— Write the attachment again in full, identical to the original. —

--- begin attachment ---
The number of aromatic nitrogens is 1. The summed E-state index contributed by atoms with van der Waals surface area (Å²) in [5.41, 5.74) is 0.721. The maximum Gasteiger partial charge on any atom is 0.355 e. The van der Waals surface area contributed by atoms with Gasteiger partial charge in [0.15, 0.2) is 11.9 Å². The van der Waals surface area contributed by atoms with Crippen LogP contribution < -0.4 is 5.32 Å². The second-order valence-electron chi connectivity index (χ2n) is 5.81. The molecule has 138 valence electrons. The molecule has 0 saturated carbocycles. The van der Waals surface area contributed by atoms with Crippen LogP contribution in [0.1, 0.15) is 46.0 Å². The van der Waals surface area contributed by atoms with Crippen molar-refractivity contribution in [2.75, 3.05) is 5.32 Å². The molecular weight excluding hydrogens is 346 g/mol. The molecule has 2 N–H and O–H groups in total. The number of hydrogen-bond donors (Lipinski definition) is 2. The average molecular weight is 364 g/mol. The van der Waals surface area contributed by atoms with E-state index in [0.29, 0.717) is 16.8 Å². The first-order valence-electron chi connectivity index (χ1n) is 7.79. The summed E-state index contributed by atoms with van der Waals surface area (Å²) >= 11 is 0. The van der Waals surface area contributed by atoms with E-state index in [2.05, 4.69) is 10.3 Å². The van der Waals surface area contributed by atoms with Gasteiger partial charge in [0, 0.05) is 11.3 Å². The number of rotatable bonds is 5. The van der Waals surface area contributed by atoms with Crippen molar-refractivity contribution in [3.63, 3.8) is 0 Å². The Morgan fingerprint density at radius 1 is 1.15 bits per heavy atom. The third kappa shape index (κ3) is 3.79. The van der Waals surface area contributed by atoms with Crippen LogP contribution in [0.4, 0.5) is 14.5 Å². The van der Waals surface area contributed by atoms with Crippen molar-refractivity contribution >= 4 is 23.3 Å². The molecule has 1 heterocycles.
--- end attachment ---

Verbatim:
The number of aromatic nitrogens is 1. The summed E-state index contributed by atoms with van der Waals surface area (Å²) in [5.41, 5.74) is 0.721. The maximum Gasteiger partial charge on any atom is 0.355 e. The van der Waals surface area contributed by atoms with Gasteiger partial charge in [0.15, 0.2) is 11.9 Å². The van der Waals surface area contributed by atoms with Crippen LogP contribution < -0.4 is 5.32 Å². The second-order valence-electron chi connectivity index (χ2n) is 5.81. The molecule has 138 valence electrons. The molecule has 0 saturated carbocycles. The van der Waals surface area contributed by atoms with Crippen LogP contribution in [0.1, 0.15) is 46.0 Å². The van der Waals surface area contributed by atoms with Crippen molar-refractivity contribution in [2.75, 3.05) is 5.32 Å². The molecular weight excluding hydrogens is 346 g/mol. The molecule has 2 N–H and O–H groups in total. The number of hydrogen-bond donors (Lipinski definition) is 2. The average molecular weight is 364 g/mol. The van der Waals surface area contributed by atoms with E-state index in [0.29, 0.717) is 16.8 Å². The first-order valence-electron chi connectivity index (χ1n) is 7.79. The summed E-state index contributed by atoms with van der Waals surface area (Å²) >= 11 is 0. The van der Waals surface area contributed by atoms with E-state index in [2.05, 4.69) is 10.3 Å². The van der Waals surface area contributed by atoms with Gasteiger partial charge in [0, 0.05) is 11.3 Å². The number of rotatable bonds is 5. The van der Waals surface area contributed by atoms with Crippen molar-refractivity contribution in [3.63, 3.8) is 0 Å². The Morgan fingerprint density at radius 1 is 1.15 bits per heavy atom. The third kappa shape index (κ3) is 3.79. The van der Waals surface area contributed by atoms with Crippen LogP contribution in [0.4, 0.5) is 14.5 Å². The van der Waals surface area contributed by atoms with Crippen molar-refractivity contribution >= 4 is 23.3 Å². The molecule has 1 heterocycles.